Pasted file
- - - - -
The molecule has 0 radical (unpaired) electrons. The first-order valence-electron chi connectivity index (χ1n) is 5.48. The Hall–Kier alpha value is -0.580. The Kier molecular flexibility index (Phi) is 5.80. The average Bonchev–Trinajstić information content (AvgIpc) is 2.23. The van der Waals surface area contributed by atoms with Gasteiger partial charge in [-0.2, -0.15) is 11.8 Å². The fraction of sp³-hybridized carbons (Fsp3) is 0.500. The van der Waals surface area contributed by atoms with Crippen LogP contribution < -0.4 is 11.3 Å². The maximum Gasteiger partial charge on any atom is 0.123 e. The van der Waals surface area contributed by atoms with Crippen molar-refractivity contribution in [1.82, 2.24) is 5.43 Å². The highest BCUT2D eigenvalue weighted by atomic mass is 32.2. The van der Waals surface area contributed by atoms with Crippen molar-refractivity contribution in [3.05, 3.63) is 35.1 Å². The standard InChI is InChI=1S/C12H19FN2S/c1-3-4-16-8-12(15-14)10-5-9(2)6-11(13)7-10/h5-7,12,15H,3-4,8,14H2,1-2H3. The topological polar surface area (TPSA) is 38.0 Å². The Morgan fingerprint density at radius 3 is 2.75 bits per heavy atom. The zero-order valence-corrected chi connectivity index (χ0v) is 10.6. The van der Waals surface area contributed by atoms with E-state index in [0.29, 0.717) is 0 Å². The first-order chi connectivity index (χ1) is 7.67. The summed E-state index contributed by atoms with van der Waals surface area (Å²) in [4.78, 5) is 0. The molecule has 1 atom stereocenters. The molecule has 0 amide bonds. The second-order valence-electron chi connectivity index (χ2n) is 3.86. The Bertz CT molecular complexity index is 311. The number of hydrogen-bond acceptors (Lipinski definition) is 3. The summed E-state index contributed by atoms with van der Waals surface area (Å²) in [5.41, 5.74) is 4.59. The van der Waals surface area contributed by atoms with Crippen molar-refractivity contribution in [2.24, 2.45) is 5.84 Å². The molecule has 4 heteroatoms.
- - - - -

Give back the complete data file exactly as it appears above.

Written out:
The molecule has 0 radical (unpaired) electrons. The first-order valence-electron chi connectivity index (χ1n) is 5.48. The Hall–Kier alpha value is -0.580. The Kier molecular flexibility index (Phi) is 5.80. The average Bonchev–Trinajstić information content (AvgIpc) is 2.23. The van der Waals surface area contributed by atoms with Gasteiger partial charge in [-0.2, -0.15) is 11.8 Å². The fraction of sp³-hybridized carbons (Fsp3) is 0.500. The van der Waals surface area contributed by atoms with Crippen LogP contribution < -0.4 is 11.3 Å². The maximum Gasteiger partial charge on any atom is 0.123 e. The van der Waals surface area contributed by atoms with Crippen molar-refractivity contribution in [1.82, 2.24) is 5.43 Å². The highest BCUT2D eigenvalue weighted by atomic mass is 32.2. The van der Waals surface area contributed by atoms with Crippen molar-refractivity contribution in [3.05, 3.63) is 35.1 Å². The standard InChI is InChI=1S/C12H19FN2S/c1-3-4-16-8-12(15-14)10-5-9(2)6-11(13)7-10/h5-7,12,15H,3-4,8,14H2,1-2H3. The topological polar surface area (TPSA) is 38.0 Å². The Morgan fingerprint density at radius 3 is 2.75 bits per heavy atom. The zero-order valence-corrected chi connectivity index (χ0v) is 10.6. The van der Waals surface area contributed by atoms with E-state index in [0.29, 0.717) is 0 Å². The first-order chi connectivity index (χ1) is 7.67. The summed E-state index contributed by atoms with van der Waals surface area (Å²) in [4.78, 5) is 0. The molecule has 1 atom stereocenters. The molecule has 0 amide bonds. The second-order valence-electron chi connectivity index (χ2n) is 3.86. The Bertz CT molecular complexity index is 311. The number of hydrogen-bond acceptors (Lipinski definition) is 3. The summed E-state index contributed by atoms with van der Waals surface area (Å²) in [5.41, 5.74) is 4.59. The van der Waals surface area contributed by atoms with Crippen molar-refractivity contribution in [2.24, 2.45) is 5.84 Å². The molecule has 4 heteroatoms.